The Russian enjoyed two practice run-outs through 2016 behind the wheel of the Renault R.S.16, but will enjoy an expanded program in the forthcoming campaign.

“For Sergey, stability is important and we are happy to continue the development program after a very good GP2 season,” Renault F1 managing director Cyril Abiteboul said.

“He will continue to focus on his development role as a reserve, and he will have more opportunities to run in the car on Friday.

“His attention to detail and his appetite to be at the factory, looking at the simulator, his focus and his mentality, we’re happy to maintain at the team.”

Sirotkin is yet to confirm his racing plans for 2017, having spent the past two seasons in GP2, but has his sights firmly set on an F1 race seat next year.

“I don’t think anyone would be surprised if I said that my main target for the 2018 season is to have a seat as a Formula 1 race driver and that’s what I’m working towards,” Sirotkin said.

“I’m here to learn and be an asset to the team as well as show that I am worthy of further opportunities.”

VTB Group becomes title sponsor for Russian Grand Prix

SOCHI, RUSSIA - MAY 01: Nico Rosberg of Germany driving the (6) Mercedes AMG Petronas F1 Team Mercedes F1 WO7 Mercedes PU106C Hybrid turbo leads Kimi Raikkonen of Finland driving the (7) Scuderia Ferrari SF16-H Ferrari 059/5 turbo (Shell GP), Valtteri Bottas of Finland driving the (77) Williams Martini Racing Williams FW38 Mercedes PU106C Hybrid turbo and the rest of the field at the start during the Formula One Grand Prix of Russia at Sochi Autodrom on May 1, 2016 in Sochi, Russia.  (Photo by Mark Thompson/Getty Images)
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Russian finance group VTB has been named as the new title sponsor for the Formula 1 Russian Grand Prix for 2017, set to take place on April 30.

Russia first joined the F1 championship calendar back in 2014, with the Sochi Autodrom being constructed in the city that hosted the Winter Olympics earlier that year.

For 2017, the race will feature a title sponsor for the first time, with an announcement being made by the VTB Group and F1 officials on Thursday.

As per a statement on the official F1 website: “The company’s branding has been included in the race’s logo and VTB has obtained additional advertising, marketing and communication options.”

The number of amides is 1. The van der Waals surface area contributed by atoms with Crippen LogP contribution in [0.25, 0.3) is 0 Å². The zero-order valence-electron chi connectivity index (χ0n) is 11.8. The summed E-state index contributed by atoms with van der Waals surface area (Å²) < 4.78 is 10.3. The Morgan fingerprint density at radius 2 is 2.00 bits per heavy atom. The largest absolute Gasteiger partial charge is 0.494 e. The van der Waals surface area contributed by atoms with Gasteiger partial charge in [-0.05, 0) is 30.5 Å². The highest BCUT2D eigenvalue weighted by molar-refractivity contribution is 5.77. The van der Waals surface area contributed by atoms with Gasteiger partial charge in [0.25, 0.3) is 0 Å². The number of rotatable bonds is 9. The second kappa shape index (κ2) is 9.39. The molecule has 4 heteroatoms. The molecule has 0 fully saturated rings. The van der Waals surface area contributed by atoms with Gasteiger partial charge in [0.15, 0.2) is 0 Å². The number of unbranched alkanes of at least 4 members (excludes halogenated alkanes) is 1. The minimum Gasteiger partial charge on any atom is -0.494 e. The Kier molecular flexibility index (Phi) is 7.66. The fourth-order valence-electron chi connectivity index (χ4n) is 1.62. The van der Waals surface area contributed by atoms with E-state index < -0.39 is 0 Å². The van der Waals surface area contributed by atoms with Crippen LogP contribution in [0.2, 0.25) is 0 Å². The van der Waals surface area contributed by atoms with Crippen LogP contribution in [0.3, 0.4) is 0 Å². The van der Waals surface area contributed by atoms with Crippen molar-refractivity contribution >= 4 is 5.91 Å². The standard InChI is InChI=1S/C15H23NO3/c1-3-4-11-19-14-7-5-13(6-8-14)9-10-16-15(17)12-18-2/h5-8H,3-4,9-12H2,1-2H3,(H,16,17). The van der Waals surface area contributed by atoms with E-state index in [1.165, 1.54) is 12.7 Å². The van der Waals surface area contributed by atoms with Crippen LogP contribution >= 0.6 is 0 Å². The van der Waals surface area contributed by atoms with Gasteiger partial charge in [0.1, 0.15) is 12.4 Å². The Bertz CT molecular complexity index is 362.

“The right to be the title sponsor of such a major international project opens up new opportunities for both VTB Group and the Russian round of the FIA Formula One World Championship,” first deputy president and chairman of VTB management board Vasily Titov said.

“I am confident that our cooperation will become an example of an effective sponsorship in the area of motorsport for many companies. We are looking forward to seeing everyone at the 2017 Formula 1 VTB Russian Grand Prix in Sochi on 28-30 April.”

“The 2017 Formula 1 VTB Russian Grand Prix is not only a great event to attend to enjoy high-tech sporting battles and a wide range of entertainment, but is also a business platform of the highest level,” race promoter Sergey Vorobyev added.

“We are grateful to Bernie Ecclestone for making the decisions necessary for the development of this partnership and look forward to successfully working with Chase Carey and the new Formula 1 management team.”

Carey became F1’s new CEO last month following Ecclestone’s resignation, and was pleased to confirm the deal for VTB to become the Russian Grand Prix’s title sponsor.

“We are delighted to welcome VTB into the Formula One family as it becomes Event Title Partner of the Formula 1 Russian Grand Prix,” Carey said.

“VTB’s involvement will only add to the continued success of the event and we look forward to this being the start of a long and successful relationship.”